Ben Sollee and Daniel Martin Moore Dear Companion

[Sub Pop; 2010]

Rating: 3.5/5

Styles: environmentally-conscious indie folk
Others: Bonnie “Prince” Billy, Jim James

Raised in the rolling green hills and verdant forests that often come to mind when someone mentions an Appalachian state, Kentuckians Ben Sollee and Daniel Martin Moore have combined their talents to create an environmentally-conscious indie folk record that works as both a quiet protest album and a careful exploration of the supposed new-folk revival. Written in remonstration of the heinous form of surface mining known as mountaintop removal, Sollee explains in the liner notes how this type of coal mining is devastating the mountains and woodland areas that he grew up loving. His eagerness to do something about the situation led him to contact Moore and record Dear Companion; all of the proceeds benefit

But Dear Companion provides more than just social commentary; it’s also a meeting of two of the more recently celebrated names in indie folk music. In 2007, Sollee was named one of NPR Music’s Top 10 Great Unknown Artists. He’s garnered a commendable reputation as a songwriter and cellist, having played with a list of notables in both blues and jazz that includes Otis Taylor and Béla Fleck. Moore, on the other hand, has the distinction of being that one-in-a-million artist who managed to land a record deal with a noteworthy label (Sub Pop) simply by submitting a demo tape. Both have released solo albums: Sollee’s Learning to Bend in 2008, and Moore’s Stray Age in 2009, the latter featuring an exceptional cameo by Petra Haden.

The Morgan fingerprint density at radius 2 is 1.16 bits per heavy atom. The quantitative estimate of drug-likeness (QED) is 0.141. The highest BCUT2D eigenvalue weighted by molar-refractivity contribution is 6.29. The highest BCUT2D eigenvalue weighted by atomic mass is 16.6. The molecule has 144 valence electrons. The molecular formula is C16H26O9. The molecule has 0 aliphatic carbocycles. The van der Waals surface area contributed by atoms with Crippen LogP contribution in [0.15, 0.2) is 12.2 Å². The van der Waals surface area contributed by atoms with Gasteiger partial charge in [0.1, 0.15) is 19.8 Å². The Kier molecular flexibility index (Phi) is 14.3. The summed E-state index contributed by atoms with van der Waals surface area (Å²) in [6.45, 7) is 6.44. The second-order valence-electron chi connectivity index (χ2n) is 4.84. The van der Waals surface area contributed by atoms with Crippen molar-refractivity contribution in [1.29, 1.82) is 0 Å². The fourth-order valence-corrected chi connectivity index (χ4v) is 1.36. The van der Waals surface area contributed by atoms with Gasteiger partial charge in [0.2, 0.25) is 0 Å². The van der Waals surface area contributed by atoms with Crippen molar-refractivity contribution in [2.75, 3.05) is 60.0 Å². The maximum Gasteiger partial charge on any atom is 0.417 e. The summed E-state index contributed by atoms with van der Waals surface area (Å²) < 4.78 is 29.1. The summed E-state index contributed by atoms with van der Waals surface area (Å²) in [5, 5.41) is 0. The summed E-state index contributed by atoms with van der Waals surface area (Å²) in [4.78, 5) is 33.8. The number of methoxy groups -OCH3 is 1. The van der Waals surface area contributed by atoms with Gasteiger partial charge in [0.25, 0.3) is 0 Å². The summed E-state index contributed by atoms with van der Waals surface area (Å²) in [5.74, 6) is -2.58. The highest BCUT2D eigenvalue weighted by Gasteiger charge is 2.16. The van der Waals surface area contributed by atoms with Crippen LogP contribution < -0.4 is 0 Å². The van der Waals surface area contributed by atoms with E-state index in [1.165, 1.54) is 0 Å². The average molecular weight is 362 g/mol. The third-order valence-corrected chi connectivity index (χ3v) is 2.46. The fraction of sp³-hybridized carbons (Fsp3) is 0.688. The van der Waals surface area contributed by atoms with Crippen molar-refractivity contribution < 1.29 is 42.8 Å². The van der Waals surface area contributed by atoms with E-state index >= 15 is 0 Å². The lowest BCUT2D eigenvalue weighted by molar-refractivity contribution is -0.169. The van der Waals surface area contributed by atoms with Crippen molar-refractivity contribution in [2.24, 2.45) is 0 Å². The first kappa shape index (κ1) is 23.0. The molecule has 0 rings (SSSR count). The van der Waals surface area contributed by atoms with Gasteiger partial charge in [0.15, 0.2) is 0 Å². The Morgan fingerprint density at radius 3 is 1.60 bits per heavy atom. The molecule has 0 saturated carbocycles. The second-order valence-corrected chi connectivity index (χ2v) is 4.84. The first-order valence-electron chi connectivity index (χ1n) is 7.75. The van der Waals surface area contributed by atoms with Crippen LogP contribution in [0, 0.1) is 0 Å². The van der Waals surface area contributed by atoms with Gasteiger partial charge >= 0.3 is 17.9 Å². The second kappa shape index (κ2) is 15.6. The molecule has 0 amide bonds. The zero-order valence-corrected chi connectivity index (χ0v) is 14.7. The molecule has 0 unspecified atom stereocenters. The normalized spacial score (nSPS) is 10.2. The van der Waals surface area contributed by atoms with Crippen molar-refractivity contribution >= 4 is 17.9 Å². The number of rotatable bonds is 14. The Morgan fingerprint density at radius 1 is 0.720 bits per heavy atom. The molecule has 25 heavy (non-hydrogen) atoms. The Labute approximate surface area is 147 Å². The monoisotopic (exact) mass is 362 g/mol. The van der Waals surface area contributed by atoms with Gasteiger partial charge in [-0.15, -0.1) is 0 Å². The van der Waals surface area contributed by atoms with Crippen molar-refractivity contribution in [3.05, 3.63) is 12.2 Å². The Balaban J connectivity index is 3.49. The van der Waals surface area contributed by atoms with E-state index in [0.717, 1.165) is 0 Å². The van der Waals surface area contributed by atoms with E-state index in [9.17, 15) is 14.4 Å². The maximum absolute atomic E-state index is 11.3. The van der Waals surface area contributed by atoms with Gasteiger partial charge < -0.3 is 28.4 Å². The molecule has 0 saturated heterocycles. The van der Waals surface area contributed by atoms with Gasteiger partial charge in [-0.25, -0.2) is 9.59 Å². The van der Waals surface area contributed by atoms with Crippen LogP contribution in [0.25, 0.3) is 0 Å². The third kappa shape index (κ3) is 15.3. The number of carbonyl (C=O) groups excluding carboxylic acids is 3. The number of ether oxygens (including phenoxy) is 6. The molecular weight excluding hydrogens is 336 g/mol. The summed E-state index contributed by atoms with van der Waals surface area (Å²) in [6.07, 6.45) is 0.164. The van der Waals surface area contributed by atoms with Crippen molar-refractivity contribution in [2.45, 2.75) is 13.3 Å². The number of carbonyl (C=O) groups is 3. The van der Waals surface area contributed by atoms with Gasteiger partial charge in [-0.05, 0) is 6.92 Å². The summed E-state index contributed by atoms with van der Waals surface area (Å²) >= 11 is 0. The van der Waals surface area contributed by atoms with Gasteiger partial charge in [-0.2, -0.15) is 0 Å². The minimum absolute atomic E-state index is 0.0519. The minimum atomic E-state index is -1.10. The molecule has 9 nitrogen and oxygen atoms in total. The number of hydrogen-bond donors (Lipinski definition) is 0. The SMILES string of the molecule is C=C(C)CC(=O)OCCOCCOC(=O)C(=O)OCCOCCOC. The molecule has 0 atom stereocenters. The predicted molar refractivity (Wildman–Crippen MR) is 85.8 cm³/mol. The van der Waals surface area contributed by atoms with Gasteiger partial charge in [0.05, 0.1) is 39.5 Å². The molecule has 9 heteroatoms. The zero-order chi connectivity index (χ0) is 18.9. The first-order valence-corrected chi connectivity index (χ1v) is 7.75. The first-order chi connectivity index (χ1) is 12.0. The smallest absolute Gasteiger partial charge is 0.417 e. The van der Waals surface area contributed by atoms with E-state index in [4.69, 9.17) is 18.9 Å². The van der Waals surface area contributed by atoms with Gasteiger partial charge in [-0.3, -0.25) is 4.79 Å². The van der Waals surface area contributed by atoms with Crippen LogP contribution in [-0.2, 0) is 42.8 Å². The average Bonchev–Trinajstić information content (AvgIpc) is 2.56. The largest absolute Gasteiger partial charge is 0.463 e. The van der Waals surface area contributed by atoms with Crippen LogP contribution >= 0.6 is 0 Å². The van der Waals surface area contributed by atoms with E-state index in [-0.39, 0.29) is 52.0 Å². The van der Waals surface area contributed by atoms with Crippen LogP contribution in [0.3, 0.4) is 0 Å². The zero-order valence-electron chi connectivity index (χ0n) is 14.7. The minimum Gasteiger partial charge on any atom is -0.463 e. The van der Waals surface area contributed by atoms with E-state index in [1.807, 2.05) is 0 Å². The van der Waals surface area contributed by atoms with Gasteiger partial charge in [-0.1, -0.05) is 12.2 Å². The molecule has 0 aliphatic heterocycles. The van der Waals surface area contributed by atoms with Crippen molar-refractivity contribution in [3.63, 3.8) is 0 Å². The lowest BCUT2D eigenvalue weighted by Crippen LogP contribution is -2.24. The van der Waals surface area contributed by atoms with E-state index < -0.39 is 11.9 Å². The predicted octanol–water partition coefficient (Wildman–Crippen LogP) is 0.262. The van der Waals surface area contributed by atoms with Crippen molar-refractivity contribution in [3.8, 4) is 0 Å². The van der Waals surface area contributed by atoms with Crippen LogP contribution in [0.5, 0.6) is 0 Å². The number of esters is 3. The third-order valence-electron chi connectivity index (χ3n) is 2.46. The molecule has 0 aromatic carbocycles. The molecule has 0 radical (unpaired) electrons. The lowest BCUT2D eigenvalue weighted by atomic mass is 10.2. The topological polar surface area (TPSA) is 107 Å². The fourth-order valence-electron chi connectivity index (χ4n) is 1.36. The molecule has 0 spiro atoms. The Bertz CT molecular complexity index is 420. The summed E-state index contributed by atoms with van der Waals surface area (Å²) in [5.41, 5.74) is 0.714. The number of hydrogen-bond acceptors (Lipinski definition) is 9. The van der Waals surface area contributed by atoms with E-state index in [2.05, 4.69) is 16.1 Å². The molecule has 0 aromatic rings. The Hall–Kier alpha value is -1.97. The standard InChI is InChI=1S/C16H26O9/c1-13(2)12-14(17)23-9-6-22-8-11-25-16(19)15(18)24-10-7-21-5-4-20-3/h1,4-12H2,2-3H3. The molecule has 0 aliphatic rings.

Despite both the serious concept behind Dear Companion and the magnitude of this collaboration, lead single “Something, Somewhere, Sometime” begins things with a chuckle. It’s an upbeat song that springs and bounces like a country hayride, a far cry from the gentle folk some listeners may expect when approaching this album. Written by Sollee, the song begins with its protagonist musing aloud, “Sometimes I find myself reelin’/ Listin’ and rollin’ in a plastic sea/ There’s signs and signals biddin’ for attention from me.” Sollee pits the distractions of the city against the ready escape he’s found in the woods of his Kentucky home: “So turn on your city/ And I will turn on mine/ And we’ll hum and glow like/ Somethin’ somewhere sometime.” It’s quaint, well-written, and so deftly performed that its simplicity becomes its greatest asset.

Throughout the album, the duo exchange songwriting duties, and Moore’s “Needn’t Say a Thing” continues many of the same themes: solace found in the quiet shadows of the woods, comfort in simple pleasures, and an almost sacred stillness observed in the unadorned innocence of nature. And like any good student of Thoreau, he contrasts these glories with the frustrating pursuits of a more sophisticated life: “Of the volumes and volumes left for the shelves/ The clever instruments learned so very well/ And of the fiery topics, hotly discussed/ The iron-clad deals left for the rust/ No no, you needn’t say a thing.” The conclusion, while never explicated, is certainly obvious, and Moore wouldn’t have it any other way.

Dear Companion offers proof after proof that the Kentucky mountaintops are indeed dear to these two performers. The mountains and surrounding area are praised in the subtle poetry of songs like “Wilson Creek” and framed by the lyrical strings of “Sweet Marie.” To their credit, Sollee and Moore make their point without extending the tunes beyond their natural reach. If anything, this album, at just under 37 minutes, feels short. Sure, the album’s not perfect — “My Wealth Comes to Me” resembles Bonnie “Prince” Billy’s “Love Comes to Me” from 2006’s The Letting Go so closely that it seems an homage — but its strength lies in being straightforward. Some will consequently pass it by, but like the mountains and woodlands to which it’s dedicated, Dear Companion presents a plain beauty that only resonates for those who pause long enough to breathe it in.

Links: Ben Sollee and Daniel Martin Moore - Sub Pop

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